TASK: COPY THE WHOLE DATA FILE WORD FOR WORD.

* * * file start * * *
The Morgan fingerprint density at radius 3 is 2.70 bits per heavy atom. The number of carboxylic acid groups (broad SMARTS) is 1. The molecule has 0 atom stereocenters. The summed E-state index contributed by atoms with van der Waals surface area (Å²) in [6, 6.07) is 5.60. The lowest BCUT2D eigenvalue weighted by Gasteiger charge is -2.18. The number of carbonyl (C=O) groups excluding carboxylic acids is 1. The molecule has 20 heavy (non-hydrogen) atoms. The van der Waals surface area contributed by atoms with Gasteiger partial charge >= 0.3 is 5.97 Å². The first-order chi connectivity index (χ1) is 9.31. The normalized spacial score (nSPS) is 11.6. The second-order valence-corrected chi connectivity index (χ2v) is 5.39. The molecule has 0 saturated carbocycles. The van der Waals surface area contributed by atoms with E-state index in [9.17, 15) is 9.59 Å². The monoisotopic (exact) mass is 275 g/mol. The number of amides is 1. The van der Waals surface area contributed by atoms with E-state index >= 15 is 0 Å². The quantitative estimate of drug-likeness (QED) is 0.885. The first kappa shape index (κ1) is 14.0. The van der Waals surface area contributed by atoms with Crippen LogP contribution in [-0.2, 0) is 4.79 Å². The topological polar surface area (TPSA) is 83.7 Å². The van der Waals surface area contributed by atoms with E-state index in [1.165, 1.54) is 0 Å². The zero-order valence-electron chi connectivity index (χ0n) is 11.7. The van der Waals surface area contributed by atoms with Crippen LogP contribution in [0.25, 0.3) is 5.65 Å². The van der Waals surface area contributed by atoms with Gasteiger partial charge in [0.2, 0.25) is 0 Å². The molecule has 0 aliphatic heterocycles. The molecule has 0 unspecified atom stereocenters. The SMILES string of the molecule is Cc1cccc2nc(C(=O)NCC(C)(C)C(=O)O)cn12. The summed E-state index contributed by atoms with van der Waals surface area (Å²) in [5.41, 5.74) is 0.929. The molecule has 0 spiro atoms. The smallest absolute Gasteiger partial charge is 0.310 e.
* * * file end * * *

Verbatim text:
The Morgan fingerprint density at radius 3 is 2.70 bits per heavy atom. The number of carboxylic acid groups (broad SMARTS) is 1. The molecule has 0 atom stereocenters. The summed E-state index contributed by atoms with van der Waals surface area (Å²) in [6, 6.07) is 5.60. The lowest BCUT2D eigenvalue weighted by Gasteiger charge is -2.18. The number of carbonyl (C=O) groups excluding carboxylic acids is 1. The molecule has 20 heavy (non-hydrogen) atoms. The van der Waals surface area contributed by atoms with Gasteiger partial charge >= 0.3 is 5.97 Å². The first-order chi connectivity index (χ1) is 9.31. The normalized spacial score (nSPS) is 11.6. The second-order valence-corrected chi connectivity index (χ2v) is 5.39. The molecule has 0 saturated carbocycles. The van der Waals surface area contributed by atoms with E-state index in [9.17, 15) is 9.59 Å². The monoisotopic (exact) mass is 275 g/mol. The number of amides is 1. The van der Waals surface area contributed by atoms with E-state index >= 15 is 0 Å². The quantitative estimate of drug-likeness (QED) is 0.885. The first kappa shape index (κ1) is 14.0. The van der Waals surface area contributed by atoms with Crippen LogP contribution in [-0.2, 0) is 4.79 Å². The topological polar surface area (TPSA) is 83.7 Å². The van der Waals surface area contributed by atoms with E-state index in [1.165, 1.54) is 0 Å². The zero-order valence-electron chi connectivity index (χ0n) is 11.7. The van der Waals surface area contributed by atoms with Crippen LogP contribution in [0.25, 0.3) is 5.65 Å². The van der Waals surface area contributed by atoms with Gasteiger partial charge in [0.2, 0.25) is 0 Å². The molecule has 0 aliphatic heterocycles. The molecule has 0 unspecified atom stereocenters. The SMILES string of the molecule is Cc1cccc2nc(C(=O)NCC(C)(C)C(=O)O)cn12. The summed E-state index contributed by atoms with van der Waals surface area (Å²) in [5.41, 5.74) is 0.929. The molecule has 0 spiro atoms. The smallest absolute Gasteiger partial charge is 0.310 e.